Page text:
Home CLARENCE LAMB & another vs. RENT CONTROL BOARD OF CAMBRIDGE.

17 Mass. App. Ct. 1038

April 4, 1984

Walter H. McLaughlin, Jr. (James W. Murphy with him) for the plaintiffs.

Bruce T. Eisenhut for the defendant.

In two instances the plaintiffs converted or caused to be converted two of the four dwelling units in each structure into one apartment, thereby converting each structure from a four-unit dwelling into a three-unit dwelling. The plaintiffs now appeal from a judgment entered in favor of the defendant, Cambridge Rent Control Board (board), determining, among other things, that removal permits were required in order to combine physically the units in question, and that the two properties remain subject to the local rent control provisions. The resolution of the issues presented in this appeal turns on the interpretation of certain provisions of the so-called Cambridge Rent Control Act, c. 36 of the Acts of 1976 (Act), and c. 23 of the Code of the City of Cambridge, Ordinance 926 (ordinance).

In Flynn v. Cambridge, 383 Mass. 152 , 155-156 (1981), the Supreme Judicial Court upheld the validity of the ordinance and observed: "The ordinance prohibits the removal of any controlled rental unit unless the city rent control board issues a permit. . . . In essence, what the ordinance does is require that any unit which is a controlled rental unit on August 10, 1979, remain part of the rental housing stock of the city of Cambridge." In the instant matter, the plaintiffs admit that the properties at issue are subject to the Act and have historically been rented as eight rental units. Thus, prior to the renovations, the properties here were within the Act's definition of "controlled rental unit" and

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subject to the removal requirements of the ordinance. It strains both logic and credulity to accept the argument of the plaintiffs here that no units have been removed from the rental housing market.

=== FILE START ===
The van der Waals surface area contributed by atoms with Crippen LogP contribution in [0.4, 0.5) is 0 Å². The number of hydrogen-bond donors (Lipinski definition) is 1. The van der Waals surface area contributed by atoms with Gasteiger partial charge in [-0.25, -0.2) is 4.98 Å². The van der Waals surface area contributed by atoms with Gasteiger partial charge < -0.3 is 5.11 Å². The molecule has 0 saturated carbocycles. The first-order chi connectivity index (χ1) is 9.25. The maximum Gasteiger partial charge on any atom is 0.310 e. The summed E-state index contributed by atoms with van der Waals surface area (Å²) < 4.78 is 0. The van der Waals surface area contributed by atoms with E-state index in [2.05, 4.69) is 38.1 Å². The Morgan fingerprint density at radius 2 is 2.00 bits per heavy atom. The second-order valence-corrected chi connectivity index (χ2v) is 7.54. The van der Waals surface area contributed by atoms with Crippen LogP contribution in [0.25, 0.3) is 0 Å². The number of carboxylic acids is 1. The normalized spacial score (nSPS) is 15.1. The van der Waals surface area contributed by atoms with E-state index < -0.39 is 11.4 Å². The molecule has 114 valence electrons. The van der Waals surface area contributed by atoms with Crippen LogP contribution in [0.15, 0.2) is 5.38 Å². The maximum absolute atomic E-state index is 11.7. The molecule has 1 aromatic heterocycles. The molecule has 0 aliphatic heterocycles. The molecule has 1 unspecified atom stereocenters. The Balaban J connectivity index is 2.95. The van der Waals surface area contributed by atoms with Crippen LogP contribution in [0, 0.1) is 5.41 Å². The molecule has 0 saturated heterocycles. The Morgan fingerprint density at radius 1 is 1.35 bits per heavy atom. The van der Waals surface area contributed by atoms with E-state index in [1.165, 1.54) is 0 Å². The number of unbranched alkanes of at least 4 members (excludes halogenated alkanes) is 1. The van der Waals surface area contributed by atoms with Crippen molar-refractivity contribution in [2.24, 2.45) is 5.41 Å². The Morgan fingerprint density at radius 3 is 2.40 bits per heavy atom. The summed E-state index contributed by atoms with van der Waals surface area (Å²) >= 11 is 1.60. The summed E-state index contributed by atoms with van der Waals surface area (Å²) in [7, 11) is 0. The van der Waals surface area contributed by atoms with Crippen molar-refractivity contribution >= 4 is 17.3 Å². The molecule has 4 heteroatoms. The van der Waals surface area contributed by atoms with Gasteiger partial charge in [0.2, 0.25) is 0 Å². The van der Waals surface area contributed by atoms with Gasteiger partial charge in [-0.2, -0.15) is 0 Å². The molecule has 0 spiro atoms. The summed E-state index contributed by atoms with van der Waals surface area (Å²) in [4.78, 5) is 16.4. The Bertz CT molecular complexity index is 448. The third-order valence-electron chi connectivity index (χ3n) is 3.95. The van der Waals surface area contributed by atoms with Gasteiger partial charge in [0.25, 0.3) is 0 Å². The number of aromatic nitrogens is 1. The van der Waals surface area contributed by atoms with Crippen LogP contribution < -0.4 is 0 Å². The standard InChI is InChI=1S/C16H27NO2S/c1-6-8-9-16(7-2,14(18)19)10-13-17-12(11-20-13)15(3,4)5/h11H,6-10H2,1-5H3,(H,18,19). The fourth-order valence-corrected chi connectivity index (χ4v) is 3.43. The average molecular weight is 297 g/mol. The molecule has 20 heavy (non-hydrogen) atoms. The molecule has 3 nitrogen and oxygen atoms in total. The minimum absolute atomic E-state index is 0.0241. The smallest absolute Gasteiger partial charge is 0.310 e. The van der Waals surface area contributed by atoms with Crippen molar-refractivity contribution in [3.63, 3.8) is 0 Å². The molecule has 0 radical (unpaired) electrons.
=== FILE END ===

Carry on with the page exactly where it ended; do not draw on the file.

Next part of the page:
The plaintiffs, however, make two principal arguments on appeal. They first argue that, because Section 1 (f) of the ordinance and Section 12 of the Act impose criminal penalties for violations, these provisions are criminal statutes. The argument continues that as criminal statutes they must be strictly construed. See Commonwealth v. Clinton, 374 Mass. 719 , 721 (1978). Building on those arguments, the plaintiffs reason that, under a strict construction of Section 1 (b) (4) of the ordinance, the renovations made here did not constitute a "removal from the [controlled rental] market." They thus conclude that a removal permit is not required. This line of reasoning is fatally flawed.

Criminal statutes should be strictly construed but "this maxim is a guide for resolving ambiguity, rather than a rigid requirement that we interpret each statute in a manner most favorable to defendants." Simon v. Solomon, 385 Mass. 91 , 102-103 (1982). We perceive no ambiguity here. The maxim, therefore, does not apply.

Even if the renovations made here do not come within the express provisions of Section 1(b) (4), the presence in that provision of the phrase "includes but is not limited to" makes clear that the examples listed in Section 1 (b) (4) were not intended to be exclusive. Thus, Section 1 (b) (4) of the ordinance gives fair notice that a "[r]emoval from the market" other than as described therein is subject to its terms. The city council need not refer specifically to every transformation that imaginative developers might devise.

The plaintiffs' second argument is that the subject properties are exempt under Section 3 (b) (6) of the Act as owner-occupied three-family buildings. This is a bootstrap argument. Section 3 (b) (6) exempts "the rental unit or units in an owner-occupied two-family or three-family house." However, prior to the renovations here, the properties fell within the Act's definition of controlled rental units and were subject to the terms of the ordinance. As the plaintiffs acquired their exempt status by violating the provisions of the ordinance, they cannot now claim a benefit from their wrongful act. See Deitrick v. Greaney, 309 U.S. 190, 196 (1940) ("It is a principle of the widest application that equity will not permit one to rely on his own wrongful act, as against those affected by it but who have not participated in it, to support his own asserted legal title or to defeat a remedy which except for his misconduct would not be available").

Judgment affirmed with double costs.